Thursday, April 21, 2011

Judo the gift that keeps on giving

Matt D'Aquino asked on his blog the other day, "Do you even like judo?" In answering his question of what I like about it, I realized that my answer is very different than it would have been 25 or 30 years ago.

Back then, what I liked about it was I could do amazing things. I loved matwork where I knew where my opponent was going to be before he or she did, because I had drilled those moves so many time they were reflexes. I loved being able to do physical things almost effortlessly - everything from lifting an opponent my weight off the mat and turning her to spinning into an armbar.

Winning is awesome, too - standing on the podium, seeing the American flag go up, hearing the Star-spangled Banner play  - all of that rocks.

Fast-forward twenty years or so (emphasis on the "so") and those amazing things are not nearly as amazing. Unlike some former elite athletes, I don't fool myself about the decline in my physical abilities. I'm not as strong, not as fast. I know that part of that has to do with spending more time in the office than in the gym, but part of it, like wrinkles and gray hair, is just getting older.

Having competed for 14 years and then worked out, coached and taught judo for another 26 years after that, one thing I have gained just struck me yesterday, when I went for a 12 mile hike in the Santa Monica mountains just because I felt like it. I passed less than a dozen people in two hours, either on the way up or on the way down. One of them looked to be my age, one was about ten years younger and the rest were all at least twenty-five years younger.

I was amused when I heard a group of four college students coming around a bend. One was saying,
"They say you graduate, get a job and then you go on to have a good life. Who do they think they're fooling? Our lives will never be better than they are right now. Whenever else are we going to be able to go hiking six miles up on a beautiful day. We'll be old!"

His friends all made sounds of agreement. Not sure what they thought when our paths crossed a few minutes later. They did look surprised.

I travel a lot and almost always take half an hour or an hour to go to whatever health facilities the hotel has and swim or run on the treadmill or do something. Usually, the other people in the place are like me, business travelers in their mid-forties to mid-sixties  - but they don't look like me. I mean, they REALLY don't look like me. (It's not that I'm checking out the other old ladies in the locker room or anything, really, I swear).

Yes, we all have the same gray hair and wrinkles - in fact, I have more, because I've never been in the whole Botox - plastic surgery crowd - but I still wear the same size I did when I was 21 years old (evidenced by the fact that my daughters in their twenties keep swiping my clothes).

There are times I think the hell with it, why bother working out, I mean, it's not like I'm competing or clubbing or any of that. But then there are days like yesterday when I realize that there isn't a single person I know my age who could have walked up that mountain just for fun .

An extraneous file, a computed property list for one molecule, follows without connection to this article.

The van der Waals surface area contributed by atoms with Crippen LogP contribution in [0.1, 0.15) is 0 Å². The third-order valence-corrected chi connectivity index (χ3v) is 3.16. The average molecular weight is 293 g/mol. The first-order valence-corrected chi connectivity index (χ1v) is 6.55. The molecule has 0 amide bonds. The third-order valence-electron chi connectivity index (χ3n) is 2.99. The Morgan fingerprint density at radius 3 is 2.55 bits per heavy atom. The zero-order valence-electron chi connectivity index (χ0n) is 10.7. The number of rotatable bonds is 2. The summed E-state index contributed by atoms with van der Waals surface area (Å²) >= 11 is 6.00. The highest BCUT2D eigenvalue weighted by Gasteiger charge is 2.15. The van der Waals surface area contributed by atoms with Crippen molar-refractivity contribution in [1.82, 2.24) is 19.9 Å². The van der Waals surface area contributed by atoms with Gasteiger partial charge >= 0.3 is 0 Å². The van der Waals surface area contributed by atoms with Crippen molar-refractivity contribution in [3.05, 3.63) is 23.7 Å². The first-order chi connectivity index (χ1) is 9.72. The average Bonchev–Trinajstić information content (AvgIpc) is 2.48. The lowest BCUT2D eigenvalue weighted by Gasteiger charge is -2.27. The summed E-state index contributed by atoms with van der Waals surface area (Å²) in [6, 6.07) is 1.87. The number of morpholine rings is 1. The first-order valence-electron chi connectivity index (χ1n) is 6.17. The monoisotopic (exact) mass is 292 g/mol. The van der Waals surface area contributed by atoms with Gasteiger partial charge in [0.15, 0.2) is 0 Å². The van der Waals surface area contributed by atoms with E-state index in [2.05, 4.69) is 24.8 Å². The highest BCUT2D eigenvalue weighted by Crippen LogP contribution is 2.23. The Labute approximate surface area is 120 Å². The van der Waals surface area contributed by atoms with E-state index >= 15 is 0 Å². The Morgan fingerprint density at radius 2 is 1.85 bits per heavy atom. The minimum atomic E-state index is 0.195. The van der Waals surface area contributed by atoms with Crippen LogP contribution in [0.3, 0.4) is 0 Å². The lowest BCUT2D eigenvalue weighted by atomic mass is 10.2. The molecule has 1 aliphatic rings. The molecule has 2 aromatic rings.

Yes, I know other people who could have done it, but they would have been sweaty and sore and miserable before ever reaching the top. They would have been so focused on getting through it that they wouldn't have stopped and looked at the flowers or the lizards or the cactus growing out of the rocks at the very top.

When I think back to all of the people I knew as competitors, those who were in outstanding shape for their age in their twenties are also in outstanding shape for their age in their fifties and sixties. That doesn't mean they are in the same shape. Let's not be delusional. I may wear the same size jeans but I certainly can't lift the same amount of weight or whip off hundred throws in the same amount of time. I'm older, but I'm an older person with much greater capability BECAUSE of the years I spent doing judo.

My youngest daughter began judo when she was four years old. She practiced pretty regularly until she was eleven and discovered soccer. Now she plays soccer several times a week. This week she was giving advice to her friend. I am not sure what in her thirteen years she has done that has qualified her to give advice on athletic training but she certainly believes she is qualified, for whatever reason.

She said,

"I think judo is good because it helps you in whatever you do. When I started gymnastics I was stronger than the other people who just started and not afraid to fall when we did the vault. When I started soccer, I was in better shape for running and not afraid of people running at me. Even in dance class, when we needed to dance for three hours and it was harder than people thought, I didn't get tired. "

I was thinking about all of this today as I was working on the next chapter on our book. The section I am working on now is on physical conditioning.  After being stuck for a while, I like how the book is coming along. Even Jim was happy with the latest revision and he usually hates everything. I think what I like about this section is that it could be useful to help a lot of people. There aren't many possible scenarios I can imagine in life when it is better not be physically fit than it is to be able to hike up a mountain just for the hell of it and out of curiosity to answer the question of what kind of flowers grow that high up.

So, that is what I like about judo today.

And the answer to the question is  - this kind, whatever they are. The cool thing is, there is some kind of flying bug that looks just like one of those flowers, that hangs out on them. You look at the branch for a while and then all of a sudden one of the flowers will detach itself and fly away. It was super-cool. Unfortunately, I said I was in good shape, not a good photographer, so I don't have a picture of it.

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